• United States

Q&A with VoIP expert Robin Gareiss

Aug 25, 20044 mins

* Robin Gareiss, Nemertes chief research officer, on VoIP considerations and pitfalls

In the run-up to our VoIP Technology Tour in September, we used last week’s newsletter to talk about the knotty issue of regulation in VoIP. Today, we’re going to home in on the other issues surrounding VoIP: deployment, security and management. And who better to get the ball rolling on the discussion both here and at the event than the seminar’s moderator, Robin Gareiss.

Gareiss is chief research officer at Nemertes Research, and I sat down with her last week to quiz her about issues that are top of mind for IT executives evaluating VoIP technologies. Here is a write-up of our Q&A.

Q: How can organizations identify whether they are suitable candidates for VoIP?

Virtually every company that we’ve interviewed for our most recent benchmark is assessing, implementing or using VoIP. That said, not everyone actually decides to use the technology. There are a few key events and situations that clearly dictate an assessment of VoIP:

* Moving to a new building.

* Replacing an aged PBX.

* Enabling remote workers or “virtual offices.”

* Reducing costs for contact centers.

* Spending money to have a vendor/outside firm handle moves, adds and changes.

* Requiring collaborative tools.

* High volume of video- or audio- conferencing calls.

* High volume of international traffic.

What should you ask your potential VoIP vendor?

Many, many things. But some key questions and demands include:

* Provide me with some reference clients. (Talk to these clients about all of the vendors to learn about which they chose and didn’t choose – and why!)

* Do you provide direct customer support and technical troubleshooting, or do I need to go through a channel partner? If the latter, how do I know they’re properly trained?

* What are your future plans, in terms of applications, partnerships and management tools?

* Do you conduct a baseline network assessment, and how much does it cost?

* What kind of training do you offer?

What are the hidden pitfalls in a VoIP rollout?

A few things: First, companies often don’t conduct a complete ROI analysis, so the savings they thought they’d have doesn’t pan out.

Second, companies often don’t conduct baseline network assessments to determine if the existing bandwidth and networking gear can handle voice/video traffic. They wind up spending an enormous amount of time and money troubleshooting, and often they must upgrade their networks.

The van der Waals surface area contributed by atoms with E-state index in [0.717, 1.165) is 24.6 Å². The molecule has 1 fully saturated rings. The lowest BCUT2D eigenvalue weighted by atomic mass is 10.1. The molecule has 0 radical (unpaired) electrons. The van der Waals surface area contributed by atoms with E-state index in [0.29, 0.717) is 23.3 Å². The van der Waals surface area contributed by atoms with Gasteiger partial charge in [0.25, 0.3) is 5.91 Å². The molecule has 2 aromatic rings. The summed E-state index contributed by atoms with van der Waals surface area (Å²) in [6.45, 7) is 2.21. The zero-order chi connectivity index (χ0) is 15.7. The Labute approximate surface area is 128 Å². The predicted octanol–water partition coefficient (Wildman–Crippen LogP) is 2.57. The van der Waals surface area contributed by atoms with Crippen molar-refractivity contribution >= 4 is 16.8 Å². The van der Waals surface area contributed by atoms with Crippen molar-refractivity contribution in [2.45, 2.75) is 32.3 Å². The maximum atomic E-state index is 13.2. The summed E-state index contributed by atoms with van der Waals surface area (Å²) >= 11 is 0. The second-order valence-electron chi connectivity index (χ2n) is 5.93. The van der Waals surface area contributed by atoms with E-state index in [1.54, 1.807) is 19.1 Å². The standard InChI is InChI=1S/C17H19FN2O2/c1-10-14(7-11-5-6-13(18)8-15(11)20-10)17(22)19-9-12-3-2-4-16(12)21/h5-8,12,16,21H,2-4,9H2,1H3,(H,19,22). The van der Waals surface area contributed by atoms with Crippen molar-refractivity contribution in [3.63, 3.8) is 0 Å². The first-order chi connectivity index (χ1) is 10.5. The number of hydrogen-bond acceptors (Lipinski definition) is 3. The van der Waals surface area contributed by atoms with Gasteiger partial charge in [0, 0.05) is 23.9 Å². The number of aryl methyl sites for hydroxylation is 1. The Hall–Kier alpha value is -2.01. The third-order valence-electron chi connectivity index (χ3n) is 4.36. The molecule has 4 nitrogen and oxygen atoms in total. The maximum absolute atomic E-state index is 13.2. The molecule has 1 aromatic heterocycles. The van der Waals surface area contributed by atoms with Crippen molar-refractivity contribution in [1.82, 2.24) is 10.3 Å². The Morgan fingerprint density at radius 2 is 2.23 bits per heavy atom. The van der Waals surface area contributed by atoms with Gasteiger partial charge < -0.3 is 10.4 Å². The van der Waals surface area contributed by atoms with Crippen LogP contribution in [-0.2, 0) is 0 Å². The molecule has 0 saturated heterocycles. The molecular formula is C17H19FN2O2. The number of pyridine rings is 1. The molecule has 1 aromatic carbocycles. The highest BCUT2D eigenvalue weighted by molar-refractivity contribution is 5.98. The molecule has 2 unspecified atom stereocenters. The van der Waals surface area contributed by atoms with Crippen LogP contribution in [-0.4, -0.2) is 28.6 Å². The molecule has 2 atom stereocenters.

Third, companies don’t implement the right management and network-optimization tools. Converged networks are simpler from a basic Layer 1 perspective. But they’re more complex as you move up the stack. So it’s imperative to consider network-optimization tools that help manage the bandwidth and prioritize traffic.

Finally, they don’t consider personnel, both within IT and the end-user population. Within IT, companies often don’t involve both the voice and data experts. They need both to make the project successful. And, organizations often don’t budget for end-user training and assessment. This will change the way they work, so don’t underestimate the resistance. Identify what people are afraid of losing and address those concerns head-on.

What are the issues with VoIP management?

The biggest problem with VoIP management is that companies don’t budget for this up front. IT staffs think that their existing management tools, coupled with the tools vendors provide with the IP PBXs, will be enough to effectively run their newly converged networks. Usually, this isn’t the case. About 6 to 12 months into the implementation, they realize they need more tools – and that means finding the budget for them. The best bet is to budget about 10% of the total equipment cost for management tools. For small and midsize companies, entry-level, third-party management tools run about $50,000; larger companies should budget $100,000 or more.

What are the major considerations surrounding VoIP security?

The main challenge today is simply awareness! Many companies don’t assess VoIP security requirements. One of the most important design considerations is to segment voice traffic into its own virtual LAN, both for reasons of security and performance.


Network World Technology Tour: VoIP

Sept. 14-29, at a city near you

For corporate executives, VoIP raises expectations and fears that impact every corner of the enterprise. Data. Budgets. Users. Technology.Convergence. And so in support of IT executives who must meet every challenge, Network World presents a crucial new Technology Tour event.

Claim one of the limited number of complimentary seats at this high-demand event and you’ll learn how to plan, configure, troubleshoot, and leverage your VoIP infrastructure in ways that please CEOs, CTOs, CFOs and everyone who reports to them.

For more information and to register: